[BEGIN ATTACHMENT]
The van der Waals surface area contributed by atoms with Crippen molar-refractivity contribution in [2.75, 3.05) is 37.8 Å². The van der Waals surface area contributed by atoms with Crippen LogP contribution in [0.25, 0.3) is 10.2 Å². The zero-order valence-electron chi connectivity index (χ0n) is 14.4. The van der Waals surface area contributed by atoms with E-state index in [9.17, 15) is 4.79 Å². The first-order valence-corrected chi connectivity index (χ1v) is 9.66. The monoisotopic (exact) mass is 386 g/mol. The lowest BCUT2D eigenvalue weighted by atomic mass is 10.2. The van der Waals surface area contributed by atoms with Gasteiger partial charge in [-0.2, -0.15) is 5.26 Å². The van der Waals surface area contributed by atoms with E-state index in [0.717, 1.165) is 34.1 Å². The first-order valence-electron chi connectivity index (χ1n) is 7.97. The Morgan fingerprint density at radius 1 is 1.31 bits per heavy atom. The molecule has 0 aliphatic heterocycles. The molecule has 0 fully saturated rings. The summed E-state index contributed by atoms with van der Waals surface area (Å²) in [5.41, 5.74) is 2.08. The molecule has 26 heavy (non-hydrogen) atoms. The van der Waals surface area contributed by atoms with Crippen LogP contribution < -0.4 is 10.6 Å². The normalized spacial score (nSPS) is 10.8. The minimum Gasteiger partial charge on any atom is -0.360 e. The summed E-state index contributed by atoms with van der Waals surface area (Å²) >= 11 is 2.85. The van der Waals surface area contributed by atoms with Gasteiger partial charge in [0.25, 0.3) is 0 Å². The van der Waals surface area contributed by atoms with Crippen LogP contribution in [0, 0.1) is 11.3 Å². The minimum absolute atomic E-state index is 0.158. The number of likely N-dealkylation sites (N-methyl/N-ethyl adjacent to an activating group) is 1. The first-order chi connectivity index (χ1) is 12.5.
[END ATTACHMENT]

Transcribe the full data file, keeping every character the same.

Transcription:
The van der Waals surface area contributed by atoms with Crippen molar-refractivity contribution in [2.75, 3.05) is 37.8 Å². The van der Waals surface area contributed by atoms with Crippen LogP contribution in [0.25, 0.3) is 10.2 Å². The zero-order valence-electron chi connectivity index (χ0n) is 14.4. The van der Waals surface area contributed by atoms with E-state index in [9.17, 15) is 4.79 Å². The first-order valence-corrected chi connectivity index (χ1v) is 9.66. The monoisotopic (exact) mass is 386 g/mol. The lowest BCUT2D eigenvalue weighted by atomic mass is 10.2. The van der Waals surface area contributed by atoms with Gasteiger partial charge in [-0.2, -0.15) is 5.26 Å². The van der Waals surface area contributed by atoms with E-state index in [0.717, 1.165) is 34.1 Å². The first-order valence-electron chi connectivity index (χ1n) is 7.97. The Morgan fingerprint density at radius 1 is 1.31 bits per heavy atom. The molecule has 0 aliphatic heterocycles. The molecule has 0 fully saturated rings. The summed E-state index contributed by atoms with van der Waals surface area (Å²) in [5.41, 5.74) is 2.08. The molecule has 26 heavy (non-hydrogen) atoms. The van der Waals surface area contributed by atoms with Crippen LogP contribution < -0.4 is 10.6 Å². The normalized spacial score (nSPS) is 10.8. The minimum Gasteiger partial charge on any atom is -0.360 e. The summed E-state index contributed by atoms with van der Waals surface area (Å²) >= 11 is 2.85. The van der Waals surface area contributed by atoms with Gasteiger partial charge in [0.25, 0.3) is 0 Å². The van der Waals surface area contributed by atoms with Crippen LogP contribution in [0, 0.1) is 11.3 Å². The minimum absolute atomic E-state index is 0.158. The number of likely N-dealkylation sites (N-methyl/N-ethyl adjacent to an activating group) is 1. The first-order chi connectivity index (χ1) is 12.5.